Archive for July, 2011

15
Jul

One More Myth about the Debt Celing Disaster

   Posted by: Robert    in Law, Politics

I was recently linked to an article written by John Lott seeking to bust certain myths being talked about in the media regarding the debt ceiling.  His article, overall, accomplishes the goal he sets out to accomplish.  In busting his first myth, he tells us that “The 14th Amendment to the Constitution requires that the debt payments come first before any other spending,” and continues that logic through at least one more myth.  Unfortunately, the 14th Amendment says no such thing.

What the 14th Amendment says is that “The validity of the public debt … shall not be questioned.”  By their plain meaning, these words say nothing about the debt ceiling (which didn’t even exist at the time) or how the country’s debts will be paid.  They say only that the validity of the debt shall not be questioned.

To explain what those words mean, consider an analogy.  An American family with a mortgage and credit cards has used tools of debt to build up a lifestyle at the edge of — or beyond — their financial means.  The charges are accurate: the student loans covered earning a degree; the mortgage bought a house; and the credit card bought furniture, electronics, other items, and maybe even a utility bill or two.  Out of cash, and with credit cards at their limit, the family receives a bill in the mail.  The family now has a “crisis” to work through:  How do they handle the bills?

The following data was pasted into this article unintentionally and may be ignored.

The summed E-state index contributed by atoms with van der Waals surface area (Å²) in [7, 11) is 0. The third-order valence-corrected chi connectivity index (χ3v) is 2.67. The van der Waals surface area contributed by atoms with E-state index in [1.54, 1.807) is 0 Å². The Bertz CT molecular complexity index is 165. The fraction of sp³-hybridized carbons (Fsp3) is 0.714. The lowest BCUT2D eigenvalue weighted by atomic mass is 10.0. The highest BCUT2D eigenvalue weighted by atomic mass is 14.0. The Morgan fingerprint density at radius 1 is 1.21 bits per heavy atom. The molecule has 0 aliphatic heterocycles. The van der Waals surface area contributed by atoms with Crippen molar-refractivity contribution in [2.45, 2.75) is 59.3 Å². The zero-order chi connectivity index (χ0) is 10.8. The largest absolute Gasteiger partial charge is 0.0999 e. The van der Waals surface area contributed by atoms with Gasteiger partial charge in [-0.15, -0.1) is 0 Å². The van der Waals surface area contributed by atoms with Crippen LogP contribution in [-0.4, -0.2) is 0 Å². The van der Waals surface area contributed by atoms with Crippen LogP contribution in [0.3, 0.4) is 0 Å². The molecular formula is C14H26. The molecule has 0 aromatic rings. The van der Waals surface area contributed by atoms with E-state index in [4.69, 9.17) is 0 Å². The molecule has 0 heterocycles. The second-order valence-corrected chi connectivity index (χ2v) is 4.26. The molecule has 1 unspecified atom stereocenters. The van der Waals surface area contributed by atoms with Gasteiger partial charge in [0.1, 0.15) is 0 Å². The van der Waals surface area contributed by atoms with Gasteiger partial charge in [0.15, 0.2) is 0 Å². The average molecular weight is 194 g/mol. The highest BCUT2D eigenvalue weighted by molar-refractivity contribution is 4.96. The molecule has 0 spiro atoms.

One choice that the family has is to pay some bills right away and put off others until later.  Another choice is to find new sources of debt to cover the bills.  Yet a third choice would be to throw the bills in the trash and, when the bill collectors call, tell them you don’t actually owe that money for some reason or other.

The 14th Amendment takes Option 3 off the table, but leaves the other two alone.

The Public Debt Clause was written at a time when the country had just amassed what was then a significant amount of public debt.  The Clause was written to provide certainty as to how the government would manage those obligations.  What it said is that the United States would not tear up its bills.

But other than telling its creditors to pound sand, the government can do nearly anything it wants with its debt.  A great many proposals have already made their way into the debate, some of which are more fact based than others.  Unfortunately for the author, thinking that the Constitution has already solved the problem falls squarely into the “others” category.  Our looming “disaster” will have no such easy answer.